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Renowned child psychologist Caitlin O'Hara is a single mom trying to juggle her job, her son, and a lackluster dating life. Her world is suddenly upturned when Maanik, the daughter of India's ambassador to the United Nations, starts speaking in tongues and having violent visions. Caitlin is sure that her fits have something to do with the recent assassination attempt on her father - a shooting that has escalated nuclear tensions between India and Pakistan to dangerous levels - but when teenagers around the world start having similar outbursts, Caitlin begins to think that there’s a more sinister force at work.
In Haiti, a student claws at her throat, drowning on dry land. In Iran, a boy suddenly and inexplicably sets himself on fire. Animals, too, are acting irrationally, from rats in New York City to birds in South America to ordinary house pets. With Asia on the cusp of nuclear war, Caitlin must race across the globe to uncover the mystical links among these seemingly unrelated incidents in order to save her patient - and perhaps the world.
Customer ReviewsMost Helpful
By Jo on 08-03-15
Much more than I expected
If you could sum up A Vision of Fire in three words, what would they be?
Great new story. This is a difference type of science fiction or science fantasy and it is amazing.
What other book might you compare A Vision of Fire to and why?
I would compare A Vision of Fire to saga books who allow the reader to get to know the characters before thrusting them into extreme conflict.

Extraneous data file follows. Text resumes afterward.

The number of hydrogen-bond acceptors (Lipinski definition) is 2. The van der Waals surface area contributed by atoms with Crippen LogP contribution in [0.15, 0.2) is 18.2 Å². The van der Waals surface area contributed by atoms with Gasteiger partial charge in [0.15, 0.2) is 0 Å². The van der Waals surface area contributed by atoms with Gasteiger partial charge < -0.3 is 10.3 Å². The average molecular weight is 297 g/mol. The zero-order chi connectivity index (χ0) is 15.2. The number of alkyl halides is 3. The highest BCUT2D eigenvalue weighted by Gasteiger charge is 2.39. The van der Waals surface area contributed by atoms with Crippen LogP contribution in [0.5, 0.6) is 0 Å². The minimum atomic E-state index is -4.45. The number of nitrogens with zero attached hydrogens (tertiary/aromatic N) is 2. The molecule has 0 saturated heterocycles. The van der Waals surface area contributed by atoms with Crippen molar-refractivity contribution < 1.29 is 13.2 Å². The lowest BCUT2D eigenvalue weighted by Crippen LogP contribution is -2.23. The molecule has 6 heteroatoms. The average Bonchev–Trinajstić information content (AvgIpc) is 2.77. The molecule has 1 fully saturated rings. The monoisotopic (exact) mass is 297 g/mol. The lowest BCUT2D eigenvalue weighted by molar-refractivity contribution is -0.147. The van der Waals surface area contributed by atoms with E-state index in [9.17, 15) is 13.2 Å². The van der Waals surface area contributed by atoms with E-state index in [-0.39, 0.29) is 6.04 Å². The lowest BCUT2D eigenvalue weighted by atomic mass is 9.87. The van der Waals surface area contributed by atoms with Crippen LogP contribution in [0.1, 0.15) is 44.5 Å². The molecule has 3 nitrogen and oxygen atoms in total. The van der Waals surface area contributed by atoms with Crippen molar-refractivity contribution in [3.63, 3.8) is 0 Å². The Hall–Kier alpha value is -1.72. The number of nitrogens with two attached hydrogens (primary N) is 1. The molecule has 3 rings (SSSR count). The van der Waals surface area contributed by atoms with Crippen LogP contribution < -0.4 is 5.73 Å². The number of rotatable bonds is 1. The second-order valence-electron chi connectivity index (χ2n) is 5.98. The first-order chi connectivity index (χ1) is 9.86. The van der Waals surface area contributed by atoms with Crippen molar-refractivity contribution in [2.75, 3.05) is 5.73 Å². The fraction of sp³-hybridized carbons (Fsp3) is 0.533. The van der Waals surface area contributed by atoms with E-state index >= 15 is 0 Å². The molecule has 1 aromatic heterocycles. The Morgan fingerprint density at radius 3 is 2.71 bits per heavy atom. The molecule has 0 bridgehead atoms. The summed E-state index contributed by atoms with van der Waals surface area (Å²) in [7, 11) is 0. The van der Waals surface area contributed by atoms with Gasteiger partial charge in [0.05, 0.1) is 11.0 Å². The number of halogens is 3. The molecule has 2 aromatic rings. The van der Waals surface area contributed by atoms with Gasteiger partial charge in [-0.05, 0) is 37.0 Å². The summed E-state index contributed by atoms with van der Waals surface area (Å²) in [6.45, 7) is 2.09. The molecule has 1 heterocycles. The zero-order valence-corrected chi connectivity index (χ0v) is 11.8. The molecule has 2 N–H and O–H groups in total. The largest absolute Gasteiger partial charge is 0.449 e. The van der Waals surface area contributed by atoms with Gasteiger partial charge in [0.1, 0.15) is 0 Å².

What does Gillian Anderson bring to the story that you wouldn’t experience if you just read the book?
Gillian's tone, inflection, and voice are a perfect match for her book.
Did you have an extreme reaction to this book? Did it make you laugh or cry?
I didn't expect a whole lot from this book. To be honest, I bought it because of the author. However, I can't wait for the next one. Really looking forward to seeing how this series develops.
Any additional comments?
Don't dismiss the book because of the author, and don't solely buy it because of the author. The book stands on its own. The conflict and storyline roll in slowly. Enjoy them in the same manner.
18 of 18 people found this review helpful
By Barbara Guerra on 10-11-14
A Vision of Fire: A KILLER Debut Novel
I found it really well written, which I was expecting, and the story was twisty and hard to follow, which maybe some people would have a problem with, but it also made sense so I quite liked that aspect as well. The characters are very intriguing too, though some of the relationship aspect of it was a little too predictable, but there were still some interesting and unexpected turns even in that respite.
Something that I thought was very clear in the book, too, was the fact that it is one in a series and so not all will be resolved by the end of it. The main plot of the book was always being intercalated with scenes regarding the larger plot of the entire series, which I found thought provoking, and which now makes me almost regret having read it so quickly since now it will be a year before I'll know what happens next.
The main thing I was worried about actually was the main character which she had mentioned previously was partially based on herself, and when that happens it is not uncommon for the author to make the character a Mary Sue, but I found that was not at all the case.
I also liked the way many cultures were mentioned in a manner that seemed to a layman such as myself to be accurate, respectful, and easily comprehensible and relatable.
There were some things that I found myself squinting at because they were so out there, but this is after all sci-fi, so this is just related to my pure-mathematics based world views, which does not allow for the metaphysical, though it allows for some arguably even crazier stuff.
I have watched some things where she's talking about the book and its character and what were her and her co-writer's intent with this or that aspect, and I really do think it translated beautifully and was perfectly on point.
All in all, I found A Vision of Fire to be a pretty darn terrific debut novel.
23 of 24 people found this review helpful